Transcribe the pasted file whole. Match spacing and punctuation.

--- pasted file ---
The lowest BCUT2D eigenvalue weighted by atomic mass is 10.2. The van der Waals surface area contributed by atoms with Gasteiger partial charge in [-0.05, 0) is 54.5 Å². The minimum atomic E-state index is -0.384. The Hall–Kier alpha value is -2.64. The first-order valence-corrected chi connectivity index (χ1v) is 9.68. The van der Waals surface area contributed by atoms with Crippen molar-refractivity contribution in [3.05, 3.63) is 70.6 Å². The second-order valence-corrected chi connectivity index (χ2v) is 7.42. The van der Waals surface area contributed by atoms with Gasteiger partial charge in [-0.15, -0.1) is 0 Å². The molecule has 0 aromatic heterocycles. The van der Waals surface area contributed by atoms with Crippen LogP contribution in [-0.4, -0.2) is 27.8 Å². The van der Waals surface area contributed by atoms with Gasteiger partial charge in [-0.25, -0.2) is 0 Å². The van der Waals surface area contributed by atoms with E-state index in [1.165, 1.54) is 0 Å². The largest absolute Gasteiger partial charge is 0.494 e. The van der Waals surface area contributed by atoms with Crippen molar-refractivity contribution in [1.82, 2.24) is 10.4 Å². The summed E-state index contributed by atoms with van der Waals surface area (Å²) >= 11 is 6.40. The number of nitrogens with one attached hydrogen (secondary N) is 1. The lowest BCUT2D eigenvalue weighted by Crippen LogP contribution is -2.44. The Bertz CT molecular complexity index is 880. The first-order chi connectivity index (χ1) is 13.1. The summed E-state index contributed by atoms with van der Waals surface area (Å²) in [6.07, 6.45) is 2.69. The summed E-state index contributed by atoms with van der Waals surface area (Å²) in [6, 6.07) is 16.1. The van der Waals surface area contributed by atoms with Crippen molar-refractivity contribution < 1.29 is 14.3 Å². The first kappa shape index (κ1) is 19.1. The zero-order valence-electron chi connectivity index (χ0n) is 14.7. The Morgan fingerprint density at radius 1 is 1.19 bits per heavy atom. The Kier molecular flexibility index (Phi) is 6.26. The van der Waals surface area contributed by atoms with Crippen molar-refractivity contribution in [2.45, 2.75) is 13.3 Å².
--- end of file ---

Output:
The lowest BCUT2D eigenvalue weighted by atomic mass is 10.2. The van der Waals surface area contributed by atoms with Gasteiger partial charge in [-0.05, 0) is 54.5 Å². The minimum atomic E-state index is -0.384. The Hall–Kier alpha value is -2.64. The first-order valence-corrected chi connectivity index (χ1v) is 9.68. The van der Waals surface area contributed by atoms with Crippen molar-refractivity contribution in [3.05, 3.63) is 70.6 Å². The second-order valence-corrected chi connectivity index (χ2v) is 7.42. The van der Waals surface area contributed by atoms with Gasteiger partial charge in [-0.15, -0.1) is 0 Å². The molecule has 0 aromatic heterocycles. The van der Waals surface area contributed by atoms with Crippen LogP contribution in [-0.4, -0.2) is 27.8 Å². The van der Waals surface area contributed by atoms with Gasteiger partial charge in [-0.25, -0.2) is 0 Å². The van der Waals surface area contributed by atoms with E-state index in [1.165, 1.54) is 0 Å². The largest absolute Gasteiger partial charge is 0.494 e. The van der Waals surface area contributed by atoms with Crippen molar-refractivity contribution in [1.82, 2.24) is 10.4 Å². The summed E-state index contributed by atoms with van der Waals surface area (Å²) >= 11 is 6.40. The number of nitrogens with one attached hydrogen (secondary N) is 1. The lowest BCUT2D eigenvalue weighted by Crippen LogP contribution is -2.44. The Bertz CT molecular complexity index is 880. The first-order chi connectivity index (χ1) is 13.1. The summed E-state index contributed by atoms with van der Waals surface area (Å²) in [6.07, 6.45) is 2.69. The summed E-state index contributed by atoms with van der Waals surface area (Å²) in [6, 6.07) is 16.1. The van der Waals surface area contributed by atoms with Crippen molar-refractivity contribution < 1.29 is 14.3 Å². The first kappa shape index (κ1) is 19.1. The zero-order valence-electron chi connectivity index (χ0n) is 14.7. The Morgan fingerprint density at radius 1 is 1.19 bits per heavy atom. The Kier molecular flexibility index (Phi) is 6.26. The van der Waals surface area contributed by atoms with Crippen molar-refractivity contribution in [2.45, 2.75) is 13.3 Å².